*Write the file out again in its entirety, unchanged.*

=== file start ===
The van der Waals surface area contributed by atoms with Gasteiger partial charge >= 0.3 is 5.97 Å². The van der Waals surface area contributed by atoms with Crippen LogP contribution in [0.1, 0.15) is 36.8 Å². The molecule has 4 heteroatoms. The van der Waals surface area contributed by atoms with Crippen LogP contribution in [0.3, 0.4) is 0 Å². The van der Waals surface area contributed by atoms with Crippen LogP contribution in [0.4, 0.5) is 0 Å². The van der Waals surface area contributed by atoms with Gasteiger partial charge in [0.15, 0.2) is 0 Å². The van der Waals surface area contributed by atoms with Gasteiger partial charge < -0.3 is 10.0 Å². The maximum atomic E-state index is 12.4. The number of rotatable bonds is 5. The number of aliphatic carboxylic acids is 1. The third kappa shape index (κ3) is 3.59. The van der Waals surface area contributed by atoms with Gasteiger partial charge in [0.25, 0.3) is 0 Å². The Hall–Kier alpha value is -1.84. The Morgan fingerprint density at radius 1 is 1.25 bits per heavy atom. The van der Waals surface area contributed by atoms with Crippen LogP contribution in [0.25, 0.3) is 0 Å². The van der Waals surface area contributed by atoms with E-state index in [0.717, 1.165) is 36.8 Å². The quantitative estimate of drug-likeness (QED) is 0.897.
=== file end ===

The van der Waals surface area contributed by atoms with Gasteiger partial charge >= 0.3 is 5.97 Å². The van der Waals surface area contributed by atoms with Crippen LogP contribution in [0.1, 0.15) is 36.8 Å². The molecule has 4 heteroatoms. The van der Waals surface area contributed by atoms with Crippen LogP contribution in [0.3, 0.4) is 0 Å². The van der Waals surface area contributed by atoms with Crippen LogP contribution in [0.4, 0.5) is 0 Å². The van der Waals surface area contributed by atoms with Gasteiger partial charge in [0.15, 0.2) is 0 Å². The van der Waals surface area contributed by atoms with Gasteiger partial charge < -0.3 is 10.0 Å². The maximum atomic E-state index is 12.4. The number of rotatable bonds is 5. The number of aliphatic carboxylic acids is 1. The third kappa shape index (κ3) is 3.59. The van der Waals surface area contributed by atoms with Gasteiger partial charge in [0.25, 0.3) is 0 Å². The Hall–Kier alpha value is -1.84. The Morgan fingerprint density at radius 1 is 1.25 bits per heavy atom. The van der Waals surface area contributed by atoms with Crippen LogP contribution in [0.25, 0.3) is 0 Å². The van der Waals surface area contributed by atoms with E-state index in [0.717, 1.165) is 36.8 Å². The quantitative estimate of drug-likeness (QED) is 0.897.